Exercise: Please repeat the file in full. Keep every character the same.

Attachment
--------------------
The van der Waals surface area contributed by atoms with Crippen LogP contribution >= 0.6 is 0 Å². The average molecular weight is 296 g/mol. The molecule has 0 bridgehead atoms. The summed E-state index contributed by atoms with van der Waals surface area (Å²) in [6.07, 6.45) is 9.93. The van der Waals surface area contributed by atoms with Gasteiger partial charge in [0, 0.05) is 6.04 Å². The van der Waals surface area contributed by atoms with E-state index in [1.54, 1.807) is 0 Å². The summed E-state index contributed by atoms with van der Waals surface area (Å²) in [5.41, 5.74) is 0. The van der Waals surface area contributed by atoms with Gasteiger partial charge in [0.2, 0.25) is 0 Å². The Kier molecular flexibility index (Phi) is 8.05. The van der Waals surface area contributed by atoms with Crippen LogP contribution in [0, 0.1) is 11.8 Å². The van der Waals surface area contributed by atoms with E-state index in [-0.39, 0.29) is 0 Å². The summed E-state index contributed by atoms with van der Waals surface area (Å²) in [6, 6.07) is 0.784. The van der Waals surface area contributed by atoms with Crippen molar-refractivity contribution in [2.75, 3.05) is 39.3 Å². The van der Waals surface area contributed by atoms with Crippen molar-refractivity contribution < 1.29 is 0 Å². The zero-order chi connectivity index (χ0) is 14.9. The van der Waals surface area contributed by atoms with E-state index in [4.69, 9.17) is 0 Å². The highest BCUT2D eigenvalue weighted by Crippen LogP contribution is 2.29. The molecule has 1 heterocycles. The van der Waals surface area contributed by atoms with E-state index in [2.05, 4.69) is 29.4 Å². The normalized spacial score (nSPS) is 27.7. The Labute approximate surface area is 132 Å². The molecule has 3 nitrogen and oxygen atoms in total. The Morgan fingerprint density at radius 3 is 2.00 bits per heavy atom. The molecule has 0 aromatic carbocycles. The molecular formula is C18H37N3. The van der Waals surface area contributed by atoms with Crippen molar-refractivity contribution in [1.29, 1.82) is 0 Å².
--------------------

The van der Waals surface area contributed by atoms with Crippen LogP contribution >= 0.6 is 0 Å². The average molecular weight is 296 g/mol. The molecule has 0 bridgehead atoms. The summed E-state index contributed by atoms with van der Waals surface area (Å²) in [6.07, 6.45) is 9.93. The van der Waals surface area contributed by atoms with Gasteiger partial charge in [0, 0.05) is 6.04 Å². The van der Waals surface area contributed by atoms with E-state index in [1.54, 1.807) is 0 Å². The summed E-state index contributed by atoms with van der Waals surface area (Å²) in [5.41, 5.74) is 0. The van der Waals surface area contributed by atoms with Gasteiger partial charge in [0.2, 0.25) is 0 Å². The Kier molecular flexibility index (Phi) is 8.05. The van der Waals surface area contributed by atoms with Crippen LogP contribution in [0, 0.1) is 11.8 Å². The van der Waals surface area contributed by atoms with E-state index in [-0.39, 0.29) is 0 Å². The summed E-state index contributed by atoms with van der Waals surface area (Å²) in [6, 6.07) is 0.784. The van der Waals surface area contributed by atoms with Crippen molar-refractivity contribution in [2.75, 3.05) is 39.3 Å². The van der Waals surface area contributed by atoms with Crippen molar-refractivity contribution < 1.29 is 0 Å². The zero-order chi connectivity index (χ0) is 14.9. The van der Waals surface area contributed by atoms with E-state index in [4.69, 9.17) is 0 Å². The highest BCUT2D eigenvalue weighted by Crippen LogP contribution is 2.29. The molecule has 1 heterocycles. The van der Waals surface area contributed by atoms with E-state index in [2.05, 4.69) is 29.4 Å². The normalized spacial score (nSPS) is 27.7. The Labute approximate surface area is 132 Å². The molecule has 3 nitrogen and oxygen atoms in total. The Morgan fingerprint density at radius 3 is 2.00 bits per heavy atom. The molecule has 0 aromatic carbocycles. The molecular formula is C18H37N3. The van der Waals surface area contributed by atoms with Crippen molar-refractivity contribution in [1.29, 1.82) is 0 Å².